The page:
Saddam Hussein’s regime systematically drained the marshes, but they were partially restored to life in 2006. In 2016, UNESCO recognized the marshes, which host an ancient culture and unique biodiversity,
as a World Heritage site.
Yet the marshes have been pushed back to the brink due to severe drought conditions. Upstream desertification, lower inflows, and climate change have all made the effects of the drought worse, and strained the marshes’ ecosystem.
The Iraqi Marshes in August 2019 (left) and August 2023 (right). Source: Sentinel Hub satellites (EO browser), true color images
Satellite images provide clear evidence of the diminishing green areas within the marshlands over the past four years, with a corresponding increase in barren areas. This visible transformation highlights the ecological consequences of prolonged water scarcity and changing climatic patterns.
Processing satellite images with the
Normalized Difference Moisture Index (NDMI), which shows vegetation and water content, effectively identifies a decline in humidity levels and an escalation in dryness within the marshes. The wet areas are visually represented by vibrant blue hues, while the dry regions are depicted through distinct yellow-red shades.
The Iraqi Marshes in June 2019 and August 2023 (right), showing general moisture. Source: Sentinel Hub Satellites (EO browser), NDMI images A Human-Caused Crisis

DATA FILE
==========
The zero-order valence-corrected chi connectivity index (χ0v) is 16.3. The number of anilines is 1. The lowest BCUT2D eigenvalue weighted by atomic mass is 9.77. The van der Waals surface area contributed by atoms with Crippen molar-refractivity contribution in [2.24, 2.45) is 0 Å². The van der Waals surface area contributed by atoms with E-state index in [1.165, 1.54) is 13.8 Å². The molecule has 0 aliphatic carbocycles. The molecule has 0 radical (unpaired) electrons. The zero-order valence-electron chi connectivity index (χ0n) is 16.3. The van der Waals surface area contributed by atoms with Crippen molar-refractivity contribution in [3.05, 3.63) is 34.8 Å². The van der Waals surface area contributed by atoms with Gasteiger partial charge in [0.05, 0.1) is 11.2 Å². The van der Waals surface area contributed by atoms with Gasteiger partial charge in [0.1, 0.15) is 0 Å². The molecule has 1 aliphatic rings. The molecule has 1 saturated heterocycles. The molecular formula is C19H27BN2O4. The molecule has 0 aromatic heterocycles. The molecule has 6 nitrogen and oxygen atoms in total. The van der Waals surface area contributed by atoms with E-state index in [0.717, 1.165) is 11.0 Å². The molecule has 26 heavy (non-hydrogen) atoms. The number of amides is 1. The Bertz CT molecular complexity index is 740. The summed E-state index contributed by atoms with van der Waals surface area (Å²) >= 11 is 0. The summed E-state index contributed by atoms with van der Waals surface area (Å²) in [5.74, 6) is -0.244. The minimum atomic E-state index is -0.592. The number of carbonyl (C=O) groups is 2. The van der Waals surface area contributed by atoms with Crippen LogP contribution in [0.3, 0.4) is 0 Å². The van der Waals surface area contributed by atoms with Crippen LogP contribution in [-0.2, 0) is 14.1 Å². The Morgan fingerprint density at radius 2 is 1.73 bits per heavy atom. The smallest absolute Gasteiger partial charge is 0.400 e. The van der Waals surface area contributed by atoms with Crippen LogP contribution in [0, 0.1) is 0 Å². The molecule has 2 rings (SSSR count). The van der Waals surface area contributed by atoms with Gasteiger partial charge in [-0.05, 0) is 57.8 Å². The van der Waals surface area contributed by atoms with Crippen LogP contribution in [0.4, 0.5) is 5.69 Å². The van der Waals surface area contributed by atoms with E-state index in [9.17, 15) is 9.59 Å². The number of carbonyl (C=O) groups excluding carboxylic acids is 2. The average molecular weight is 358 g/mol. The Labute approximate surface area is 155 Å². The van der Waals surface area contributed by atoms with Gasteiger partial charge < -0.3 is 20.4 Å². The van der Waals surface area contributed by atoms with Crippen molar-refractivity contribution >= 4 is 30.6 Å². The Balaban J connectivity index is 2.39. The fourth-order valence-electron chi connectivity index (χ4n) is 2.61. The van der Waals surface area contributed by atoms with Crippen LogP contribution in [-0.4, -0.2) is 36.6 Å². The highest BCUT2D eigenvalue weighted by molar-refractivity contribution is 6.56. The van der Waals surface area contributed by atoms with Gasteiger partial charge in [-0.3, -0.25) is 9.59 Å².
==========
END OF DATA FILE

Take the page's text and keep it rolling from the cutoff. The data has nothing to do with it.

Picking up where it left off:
Human activities have played a detrimental role in the destruction of Iraq’s lakes.
Alongside the aforementioned factors contributing to their decline, the consequences of human actions have had severe implications. Examples include the reduced release of water from dams in Iran, which has cut off forty tributaries of the Euphrates, and the construction of dams by Turkey along the Iraqi border, which have also significantly diminished water resources.
Hamrin Lake, a 340-square-kilometer man-made reservoir in Diyala governorate, stands out as having suffered from these factors. The lake has experienced an 80 percent reduction in its water level, according to Thaer Obaid, a professor of air and environmental sciences at Al-Mustansiriya University. In interviews, Obaid has explained this decrease as a result of the scarcity of water from the Alwand River in Iran, and from the Darbandikhan Dam in Iraqi Kurdistan, which heavily relies on the Alwand River for sustenance. Furthermore, agricultural and industrial activities have contributed significantly to the decline of available water. For example, Razzaza Lake—a 1,500-square-kilometer reservoir constructed in the 1970s—has dried up due to the depletion of nearby groundwater caused by the drilling of approximately 1,000 artesian wells for agricultural purposes in Karbala governorate, as reported by the Ministry of Water Resources.